Biblical history,  Houseful of Chaos Press

Reflections on the idea of “Christian Mythology”

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Sometimes people take offense at the phrase “Christian mythology” as though it reduces Christianity to silly stories. It may make sense that people feel that way, since most people don’t understand mythology in the first place. It isn’t about dismissing Christianity or putting it down, but rather seeing it in context with other religious beliefs of other cultures. It isn’t about “lowering” Christianity by putting it on the same level as other ancient mythologies but on raising the other mythologies and seeing the interactions between them.

Mythology is a weird word anyway. We study the mythology of ancient Greece, Rome, Egypt and the Norse mythology fairly easily, with little fear of trespassing on religious grounds. We make token comments about how it was the religion of the ancients but we assume that it was a childish thing humans have sensibly outgrown. But as we attempt to expand outwards and explore other mythologies we hit a stumbling block. The other mythologies are other people’s religions. Do we dare talk about them? Explore them? JK Rowling discovered the danger in this when she attempted to set a school for Witches and Wizards in North America only to be accused of cultural appropriation and misusing Native American beliefs.

At one point my European ancestors would have had no fear in denouncing all non-Christian beliefs as foolish superstitions and mythology. They would have assumed their own beliefs were the inevitable result of progress which others should be encouraged to arrive at too. Now as we recognize the colonialism, the white-supremacy in that, we’re left trying to walk a tightrope, not wanting to ignore the myths of other cultures but not wanting to trespass on their territories either.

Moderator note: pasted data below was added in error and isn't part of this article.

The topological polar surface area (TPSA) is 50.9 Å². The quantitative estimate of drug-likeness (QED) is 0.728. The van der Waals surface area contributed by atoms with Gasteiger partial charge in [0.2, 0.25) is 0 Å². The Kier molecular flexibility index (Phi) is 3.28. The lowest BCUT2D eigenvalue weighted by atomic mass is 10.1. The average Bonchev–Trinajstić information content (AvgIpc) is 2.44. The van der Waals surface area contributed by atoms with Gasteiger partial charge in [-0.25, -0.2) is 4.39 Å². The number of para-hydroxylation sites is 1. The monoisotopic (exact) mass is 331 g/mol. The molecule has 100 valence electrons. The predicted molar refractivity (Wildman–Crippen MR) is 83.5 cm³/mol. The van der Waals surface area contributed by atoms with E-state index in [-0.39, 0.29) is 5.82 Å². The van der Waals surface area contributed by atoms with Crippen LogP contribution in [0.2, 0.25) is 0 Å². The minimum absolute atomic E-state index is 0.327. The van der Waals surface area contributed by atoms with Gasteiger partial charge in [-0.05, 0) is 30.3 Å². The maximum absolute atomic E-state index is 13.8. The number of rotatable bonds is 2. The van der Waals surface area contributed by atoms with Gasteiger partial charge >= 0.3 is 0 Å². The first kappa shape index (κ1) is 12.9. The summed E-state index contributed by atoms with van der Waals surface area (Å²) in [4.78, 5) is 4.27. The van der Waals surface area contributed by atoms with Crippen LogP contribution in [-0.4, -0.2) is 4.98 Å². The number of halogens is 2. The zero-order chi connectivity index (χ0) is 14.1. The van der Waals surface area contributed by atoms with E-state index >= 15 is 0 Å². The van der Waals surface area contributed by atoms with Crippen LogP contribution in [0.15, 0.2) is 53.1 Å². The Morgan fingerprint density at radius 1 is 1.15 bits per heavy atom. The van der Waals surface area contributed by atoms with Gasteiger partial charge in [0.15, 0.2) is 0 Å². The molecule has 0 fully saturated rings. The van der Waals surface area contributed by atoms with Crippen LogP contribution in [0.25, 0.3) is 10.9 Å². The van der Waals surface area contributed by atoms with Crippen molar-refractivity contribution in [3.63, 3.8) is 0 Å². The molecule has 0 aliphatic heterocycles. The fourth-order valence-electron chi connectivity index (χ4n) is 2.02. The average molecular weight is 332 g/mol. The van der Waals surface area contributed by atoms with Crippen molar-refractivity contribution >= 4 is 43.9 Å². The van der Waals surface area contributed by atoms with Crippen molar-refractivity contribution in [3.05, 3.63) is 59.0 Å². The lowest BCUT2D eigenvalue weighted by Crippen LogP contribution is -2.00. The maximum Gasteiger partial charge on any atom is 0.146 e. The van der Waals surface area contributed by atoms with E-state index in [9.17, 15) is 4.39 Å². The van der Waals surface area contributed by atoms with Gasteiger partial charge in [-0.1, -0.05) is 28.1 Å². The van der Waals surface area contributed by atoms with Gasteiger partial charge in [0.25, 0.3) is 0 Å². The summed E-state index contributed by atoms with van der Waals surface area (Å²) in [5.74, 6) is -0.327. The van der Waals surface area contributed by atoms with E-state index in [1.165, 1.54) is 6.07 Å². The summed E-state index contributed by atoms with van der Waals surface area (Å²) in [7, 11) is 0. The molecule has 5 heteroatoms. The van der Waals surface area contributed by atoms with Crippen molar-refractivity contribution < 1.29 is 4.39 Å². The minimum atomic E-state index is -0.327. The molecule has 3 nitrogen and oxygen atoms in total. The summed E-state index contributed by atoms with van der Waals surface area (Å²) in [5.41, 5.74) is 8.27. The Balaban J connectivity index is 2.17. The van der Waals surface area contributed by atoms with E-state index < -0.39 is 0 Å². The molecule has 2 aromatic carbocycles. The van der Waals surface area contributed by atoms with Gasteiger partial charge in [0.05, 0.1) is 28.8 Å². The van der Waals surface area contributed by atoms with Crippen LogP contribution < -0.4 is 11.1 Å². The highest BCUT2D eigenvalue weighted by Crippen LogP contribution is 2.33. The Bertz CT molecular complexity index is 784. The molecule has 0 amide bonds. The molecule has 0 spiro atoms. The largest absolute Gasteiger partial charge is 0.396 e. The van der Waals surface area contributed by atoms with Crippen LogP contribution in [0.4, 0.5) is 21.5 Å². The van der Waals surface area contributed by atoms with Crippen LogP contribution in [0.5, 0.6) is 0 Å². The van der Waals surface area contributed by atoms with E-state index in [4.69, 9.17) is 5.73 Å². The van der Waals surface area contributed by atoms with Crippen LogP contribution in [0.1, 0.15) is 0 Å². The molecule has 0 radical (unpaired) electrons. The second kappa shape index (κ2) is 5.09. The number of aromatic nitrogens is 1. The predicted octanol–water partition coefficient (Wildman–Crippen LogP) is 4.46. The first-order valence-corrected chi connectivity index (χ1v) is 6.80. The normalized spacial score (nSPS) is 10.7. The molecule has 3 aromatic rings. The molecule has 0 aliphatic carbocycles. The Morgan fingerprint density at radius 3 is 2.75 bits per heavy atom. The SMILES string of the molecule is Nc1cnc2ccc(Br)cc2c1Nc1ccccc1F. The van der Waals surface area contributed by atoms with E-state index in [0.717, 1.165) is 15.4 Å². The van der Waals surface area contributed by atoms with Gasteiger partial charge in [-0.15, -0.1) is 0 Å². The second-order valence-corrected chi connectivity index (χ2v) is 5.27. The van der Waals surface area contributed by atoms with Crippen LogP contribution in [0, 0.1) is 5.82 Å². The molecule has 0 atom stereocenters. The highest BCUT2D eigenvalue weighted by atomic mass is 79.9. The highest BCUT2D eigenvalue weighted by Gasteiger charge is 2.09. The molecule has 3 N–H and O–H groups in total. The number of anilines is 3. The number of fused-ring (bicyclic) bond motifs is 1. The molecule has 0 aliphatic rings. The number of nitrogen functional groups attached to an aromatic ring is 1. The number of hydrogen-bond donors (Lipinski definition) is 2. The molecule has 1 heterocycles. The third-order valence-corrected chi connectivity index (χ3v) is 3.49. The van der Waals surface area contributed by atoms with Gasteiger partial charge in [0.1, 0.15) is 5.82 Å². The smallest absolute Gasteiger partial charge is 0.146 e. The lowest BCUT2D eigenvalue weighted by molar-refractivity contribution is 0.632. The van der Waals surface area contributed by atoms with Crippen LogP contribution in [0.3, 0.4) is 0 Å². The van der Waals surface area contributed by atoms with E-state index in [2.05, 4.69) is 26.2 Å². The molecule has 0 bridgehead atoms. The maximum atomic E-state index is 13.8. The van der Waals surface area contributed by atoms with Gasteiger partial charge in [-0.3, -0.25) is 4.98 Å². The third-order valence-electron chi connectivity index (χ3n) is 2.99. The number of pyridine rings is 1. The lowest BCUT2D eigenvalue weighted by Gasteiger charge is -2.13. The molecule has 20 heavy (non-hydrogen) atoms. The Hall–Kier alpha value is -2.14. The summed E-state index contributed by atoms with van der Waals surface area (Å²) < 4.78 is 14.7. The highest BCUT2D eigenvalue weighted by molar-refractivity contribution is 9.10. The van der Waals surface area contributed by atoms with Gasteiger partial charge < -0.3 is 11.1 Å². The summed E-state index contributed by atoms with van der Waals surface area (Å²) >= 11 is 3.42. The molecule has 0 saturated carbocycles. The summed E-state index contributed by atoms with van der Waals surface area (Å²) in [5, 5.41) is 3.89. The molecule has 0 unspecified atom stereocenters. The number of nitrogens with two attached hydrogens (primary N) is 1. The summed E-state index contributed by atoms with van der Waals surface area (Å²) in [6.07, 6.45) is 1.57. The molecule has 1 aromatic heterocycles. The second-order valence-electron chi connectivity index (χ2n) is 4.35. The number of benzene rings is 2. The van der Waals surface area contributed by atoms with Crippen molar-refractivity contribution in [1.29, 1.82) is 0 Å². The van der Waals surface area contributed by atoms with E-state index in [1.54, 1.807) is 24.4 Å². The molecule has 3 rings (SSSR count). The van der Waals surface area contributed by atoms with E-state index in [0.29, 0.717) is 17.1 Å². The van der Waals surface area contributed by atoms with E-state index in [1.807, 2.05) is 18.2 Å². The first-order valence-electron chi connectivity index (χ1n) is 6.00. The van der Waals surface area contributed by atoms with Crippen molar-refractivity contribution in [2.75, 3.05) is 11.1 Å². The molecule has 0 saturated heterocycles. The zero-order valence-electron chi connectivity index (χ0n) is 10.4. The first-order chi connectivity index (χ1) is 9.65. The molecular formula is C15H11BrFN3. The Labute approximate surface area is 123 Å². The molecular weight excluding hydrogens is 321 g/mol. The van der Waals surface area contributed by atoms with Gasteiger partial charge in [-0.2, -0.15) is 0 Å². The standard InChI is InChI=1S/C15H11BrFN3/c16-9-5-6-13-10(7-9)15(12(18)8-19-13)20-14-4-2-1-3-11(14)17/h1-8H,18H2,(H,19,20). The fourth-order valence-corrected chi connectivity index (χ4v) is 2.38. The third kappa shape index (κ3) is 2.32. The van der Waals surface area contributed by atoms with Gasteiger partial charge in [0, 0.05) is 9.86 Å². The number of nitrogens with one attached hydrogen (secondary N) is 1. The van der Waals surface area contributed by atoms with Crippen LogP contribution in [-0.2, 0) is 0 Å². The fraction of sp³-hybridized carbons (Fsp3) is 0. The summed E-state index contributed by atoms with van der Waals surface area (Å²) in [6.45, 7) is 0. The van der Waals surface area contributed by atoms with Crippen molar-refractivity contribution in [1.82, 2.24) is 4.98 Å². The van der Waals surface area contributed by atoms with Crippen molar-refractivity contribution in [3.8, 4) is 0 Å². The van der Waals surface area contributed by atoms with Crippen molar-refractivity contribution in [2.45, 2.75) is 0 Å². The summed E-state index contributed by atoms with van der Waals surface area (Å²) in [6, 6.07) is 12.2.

So, it is in this context that I feel it incredibly important to recognize that mythological setting of the religious tradition I grew up in. The early Hebrew people were not building their religious beliefs in isolation. In descriptions of those who tried to talk to the dead, they mentioned the dead twitter and chirp like birds, an idea from Mesopotamia. The language of the neighboring communities is being used to help understand the language and idioms of the ancient Hebrews.

My attention was drawn recently to Deuteronomy 2:10 – 11 which says: “The Emite used to live there, a people great and many, as tall as the Anakites. Like the Anakites, they were also regarded as Rephaim, though the Moabites called them Emites.” On one hand it is just a mundane little verse talking about an area the people were not going to move into, but on the other hand it is a fascinating little line because it is talking about who used to be there before. With the ending “ite” to the words Emite, Anakites and Moabites we think that they are all tribes or people, but the text itself is “Anaqim,” “Rephaim,” “Moabim,” and “Emim.” The Maobim/Moabites were a people, but the other words are not tribes exactly. Emim refers to terrors. Anakim is translated into giants in some versions. There’s scholarly debate on what the Rephaim exactly but they seem to be shades of dead warriors. A footnote in Robert Alter’s Bible says that there is speculation that the presence of ancient megaliths led people to believe a race of giants had lived there previously. So, in these texts, ancient to us, there are traces of even more ancient beliefs and people.